Testing it yourself can help you see the results in person, but if a bed is either hospital tested or clinically proven, it means it has most likely been used by medical professionals in settings such as hospitals. Often, such mattresses are used to prevent bedsores in long-term patients, but the prevention of bedsores is achieved by body weight displacement, which also relieves the pressure that can cause pain on the back and joints throughout the body.
Finding a mattress that fits all of the categories mentioned above is your best bet for being able to achieve a good night’s sleep with back pain. When researchers from Oklahoma State University randomly assigned 62 people to sleep in a variety of new beds for 28 days, they found that almost everyone started to sleep better. That was true regardless of which model they were given, though people who slept in the cheapest beds did report more lower back pain than those in the medium- and higher-priced beds.
To know whether a mattress works or not, you naturally have to test it. Some people find the right mattress for them by copying the product number they find on a hotel bed. However, you can test mattresses from providers by taking advantage of trials they have that allow you to see whether it works or not. For instance, Natural Form has a 100 Night Sleep Trial Guarantee. If you still find that the mattress you have chosen isn’t right for you within 100 nights of sleep, you can receive a 100% refund.
Back pain can apply to several different concerns and conditions but is often divided into two categories. Acute pain is sudden, very sharp, and often has a single direct cause but rarely lasts longer than six months once the initial cause heals or is treated. Chronic pain lasts much longer, often manifesting even when the underlying cause, if one of found, is no longer a concern.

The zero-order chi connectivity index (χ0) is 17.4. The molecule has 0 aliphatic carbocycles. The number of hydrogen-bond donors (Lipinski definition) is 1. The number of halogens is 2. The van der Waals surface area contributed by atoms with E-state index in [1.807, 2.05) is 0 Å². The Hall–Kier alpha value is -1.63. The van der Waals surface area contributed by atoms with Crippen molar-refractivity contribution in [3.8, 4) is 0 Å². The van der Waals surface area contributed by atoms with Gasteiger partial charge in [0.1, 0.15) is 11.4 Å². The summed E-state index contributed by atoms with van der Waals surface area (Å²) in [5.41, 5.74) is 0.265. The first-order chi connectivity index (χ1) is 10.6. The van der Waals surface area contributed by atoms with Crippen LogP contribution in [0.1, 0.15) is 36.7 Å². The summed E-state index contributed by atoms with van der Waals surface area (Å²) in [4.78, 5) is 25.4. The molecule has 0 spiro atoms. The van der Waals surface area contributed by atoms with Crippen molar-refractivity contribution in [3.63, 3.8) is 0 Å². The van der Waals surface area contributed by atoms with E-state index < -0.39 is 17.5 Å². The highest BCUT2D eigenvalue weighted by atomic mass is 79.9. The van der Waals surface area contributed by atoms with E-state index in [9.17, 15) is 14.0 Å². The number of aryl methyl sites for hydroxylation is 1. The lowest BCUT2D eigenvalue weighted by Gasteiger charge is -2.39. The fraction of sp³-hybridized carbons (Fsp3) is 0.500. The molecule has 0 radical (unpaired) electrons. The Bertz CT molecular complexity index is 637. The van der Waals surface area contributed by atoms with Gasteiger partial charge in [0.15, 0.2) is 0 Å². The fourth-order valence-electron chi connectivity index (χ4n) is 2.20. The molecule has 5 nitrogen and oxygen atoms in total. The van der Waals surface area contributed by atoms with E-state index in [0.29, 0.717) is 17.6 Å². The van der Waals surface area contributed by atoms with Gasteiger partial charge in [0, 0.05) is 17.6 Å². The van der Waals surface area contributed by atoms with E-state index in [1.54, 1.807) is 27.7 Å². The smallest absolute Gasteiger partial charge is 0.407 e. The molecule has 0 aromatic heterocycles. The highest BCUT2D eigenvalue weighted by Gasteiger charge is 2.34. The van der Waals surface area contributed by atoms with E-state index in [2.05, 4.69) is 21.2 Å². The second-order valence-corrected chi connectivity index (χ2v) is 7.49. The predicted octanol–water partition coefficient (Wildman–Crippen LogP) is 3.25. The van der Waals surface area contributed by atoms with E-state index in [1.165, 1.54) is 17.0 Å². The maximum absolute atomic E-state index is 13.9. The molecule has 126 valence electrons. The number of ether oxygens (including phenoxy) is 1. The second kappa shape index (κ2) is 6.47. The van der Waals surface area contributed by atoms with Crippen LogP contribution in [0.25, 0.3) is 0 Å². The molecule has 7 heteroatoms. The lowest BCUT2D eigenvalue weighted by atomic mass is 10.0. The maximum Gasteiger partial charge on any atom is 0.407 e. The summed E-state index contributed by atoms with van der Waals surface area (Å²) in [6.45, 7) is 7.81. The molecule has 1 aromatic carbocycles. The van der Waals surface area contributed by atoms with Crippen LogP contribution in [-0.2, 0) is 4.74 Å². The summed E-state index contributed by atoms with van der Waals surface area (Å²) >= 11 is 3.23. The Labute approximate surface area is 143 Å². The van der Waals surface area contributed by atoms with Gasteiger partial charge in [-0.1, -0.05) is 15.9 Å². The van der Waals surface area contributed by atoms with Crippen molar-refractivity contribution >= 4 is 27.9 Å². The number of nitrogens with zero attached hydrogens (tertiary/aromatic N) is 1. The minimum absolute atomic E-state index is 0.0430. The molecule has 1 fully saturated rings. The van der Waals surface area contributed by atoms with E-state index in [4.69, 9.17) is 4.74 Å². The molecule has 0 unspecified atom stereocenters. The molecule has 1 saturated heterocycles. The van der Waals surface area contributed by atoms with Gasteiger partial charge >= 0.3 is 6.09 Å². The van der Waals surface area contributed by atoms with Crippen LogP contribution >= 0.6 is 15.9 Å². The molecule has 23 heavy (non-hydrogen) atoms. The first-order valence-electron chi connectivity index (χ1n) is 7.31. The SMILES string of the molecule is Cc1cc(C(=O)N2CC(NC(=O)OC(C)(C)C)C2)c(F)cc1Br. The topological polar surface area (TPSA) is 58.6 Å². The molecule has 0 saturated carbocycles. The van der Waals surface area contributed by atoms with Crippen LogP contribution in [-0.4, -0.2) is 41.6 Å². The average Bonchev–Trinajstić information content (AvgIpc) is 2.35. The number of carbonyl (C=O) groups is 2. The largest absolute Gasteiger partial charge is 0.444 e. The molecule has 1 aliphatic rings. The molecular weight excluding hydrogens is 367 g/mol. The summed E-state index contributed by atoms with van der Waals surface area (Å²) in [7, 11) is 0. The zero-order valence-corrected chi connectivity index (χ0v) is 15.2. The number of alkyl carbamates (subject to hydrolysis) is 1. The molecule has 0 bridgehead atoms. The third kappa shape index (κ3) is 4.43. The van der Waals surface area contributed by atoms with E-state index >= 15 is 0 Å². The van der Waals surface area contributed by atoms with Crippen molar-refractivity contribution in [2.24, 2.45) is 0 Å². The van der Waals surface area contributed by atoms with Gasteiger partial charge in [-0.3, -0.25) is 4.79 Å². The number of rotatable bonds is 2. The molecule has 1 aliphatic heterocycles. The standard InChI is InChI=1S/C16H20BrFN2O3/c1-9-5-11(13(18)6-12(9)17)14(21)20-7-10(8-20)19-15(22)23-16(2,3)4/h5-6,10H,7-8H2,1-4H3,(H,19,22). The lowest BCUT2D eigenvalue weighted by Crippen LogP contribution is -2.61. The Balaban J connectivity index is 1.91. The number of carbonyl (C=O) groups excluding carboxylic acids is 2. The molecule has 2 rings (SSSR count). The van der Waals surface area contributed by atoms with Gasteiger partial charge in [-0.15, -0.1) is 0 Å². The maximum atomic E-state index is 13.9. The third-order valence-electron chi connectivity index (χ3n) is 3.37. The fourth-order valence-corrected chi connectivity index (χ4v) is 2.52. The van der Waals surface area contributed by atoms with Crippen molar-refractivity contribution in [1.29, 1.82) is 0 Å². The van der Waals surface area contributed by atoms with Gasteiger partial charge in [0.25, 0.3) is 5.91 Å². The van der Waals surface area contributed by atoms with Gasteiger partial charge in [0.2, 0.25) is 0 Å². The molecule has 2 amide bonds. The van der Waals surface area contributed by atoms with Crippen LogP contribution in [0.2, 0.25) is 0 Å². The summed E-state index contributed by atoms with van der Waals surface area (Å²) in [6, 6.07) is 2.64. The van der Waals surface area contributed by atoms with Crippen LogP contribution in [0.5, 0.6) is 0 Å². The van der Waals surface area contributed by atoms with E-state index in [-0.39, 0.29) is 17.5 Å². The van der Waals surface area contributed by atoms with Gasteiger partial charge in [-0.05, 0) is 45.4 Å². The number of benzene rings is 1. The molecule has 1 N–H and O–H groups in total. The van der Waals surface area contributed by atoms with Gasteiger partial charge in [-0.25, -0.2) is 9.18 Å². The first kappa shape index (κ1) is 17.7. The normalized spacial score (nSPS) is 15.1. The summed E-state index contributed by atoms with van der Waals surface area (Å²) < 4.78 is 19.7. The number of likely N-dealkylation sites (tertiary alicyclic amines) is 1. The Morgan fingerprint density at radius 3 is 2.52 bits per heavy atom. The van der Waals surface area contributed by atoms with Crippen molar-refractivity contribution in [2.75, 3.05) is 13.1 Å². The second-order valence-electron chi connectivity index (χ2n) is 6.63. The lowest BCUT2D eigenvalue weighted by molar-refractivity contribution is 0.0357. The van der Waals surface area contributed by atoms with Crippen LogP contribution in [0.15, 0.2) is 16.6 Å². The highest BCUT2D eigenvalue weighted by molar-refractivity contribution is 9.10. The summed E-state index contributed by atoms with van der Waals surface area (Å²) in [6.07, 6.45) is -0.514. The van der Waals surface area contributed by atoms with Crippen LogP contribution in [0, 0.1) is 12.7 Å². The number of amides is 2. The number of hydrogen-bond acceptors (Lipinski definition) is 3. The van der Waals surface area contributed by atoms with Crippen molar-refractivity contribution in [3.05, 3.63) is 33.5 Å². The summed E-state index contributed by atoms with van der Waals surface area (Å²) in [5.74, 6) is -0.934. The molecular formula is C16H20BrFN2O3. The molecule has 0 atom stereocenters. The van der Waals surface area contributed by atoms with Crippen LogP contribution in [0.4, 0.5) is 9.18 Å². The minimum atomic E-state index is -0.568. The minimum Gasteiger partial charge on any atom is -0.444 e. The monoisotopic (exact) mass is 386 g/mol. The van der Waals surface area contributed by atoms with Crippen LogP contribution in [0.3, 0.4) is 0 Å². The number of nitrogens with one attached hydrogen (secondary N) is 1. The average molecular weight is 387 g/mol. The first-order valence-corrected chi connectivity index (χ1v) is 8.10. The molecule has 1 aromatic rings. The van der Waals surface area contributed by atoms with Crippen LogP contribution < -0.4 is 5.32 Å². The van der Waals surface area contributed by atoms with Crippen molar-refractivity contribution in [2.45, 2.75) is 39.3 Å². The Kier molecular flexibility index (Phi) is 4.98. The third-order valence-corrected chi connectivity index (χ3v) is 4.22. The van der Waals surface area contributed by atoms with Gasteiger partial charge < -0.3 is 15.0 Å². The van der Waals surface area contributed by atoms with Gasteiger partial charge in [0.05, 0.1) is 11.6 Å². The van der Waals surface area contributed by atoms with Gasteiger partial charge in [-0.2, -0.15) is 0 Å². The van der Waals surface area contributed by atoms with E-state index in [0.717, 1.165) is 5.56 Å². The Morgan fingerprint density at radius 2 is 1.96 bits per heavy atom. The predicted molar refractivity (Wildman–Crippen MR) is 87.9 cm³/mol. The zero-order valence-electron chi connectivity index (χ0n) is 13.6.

Both acute and chronic back pain can arise out of a range of injuries and conditions. Some individuals suffer chronic pain even without an apparent cause such as a visible injury. Other causes are more routinely identified as causal factors, however, such as:
Swelling or inflammation of the joints that can cause high levels of joint pain and stiffness. There are over 100 forms of arthritis, and many cases where no cause is found. These types include rheumatoid arthritis, where the synovium (a material lining the joints) is affected, and osteoarthritis, during which the bone cartilage deteriorates
A consistent, chronically painful syndrome. Muscle pain and fatigue across the body characterizes fibromyalgia, but back pain is one of the most common symptoms, presenting in over half the people suffering from the syndrome.
Intervertebral discs of the spine can naturally break down over time, due to minor injuries, age, and wear and tear.
Also known as a slipped or ruptured disc, this most commonly affects the lower back.
Characterized by when the bone channel in the spine narrows, which can cause pressure on the spinal cord and nerves.
This condition is when a disc, bone spur, or other changes to the spine (such as spinal stenosis) compresses a section of the sciatic nerve, leading to pain, numbness, and inflammation in the lower back and the leg where the nerve is being compressed.
Though these conditions are far from a comprehensive list of causes of back pain, they re some of the most common. What’s more, they can all be improved with a change of your mattress.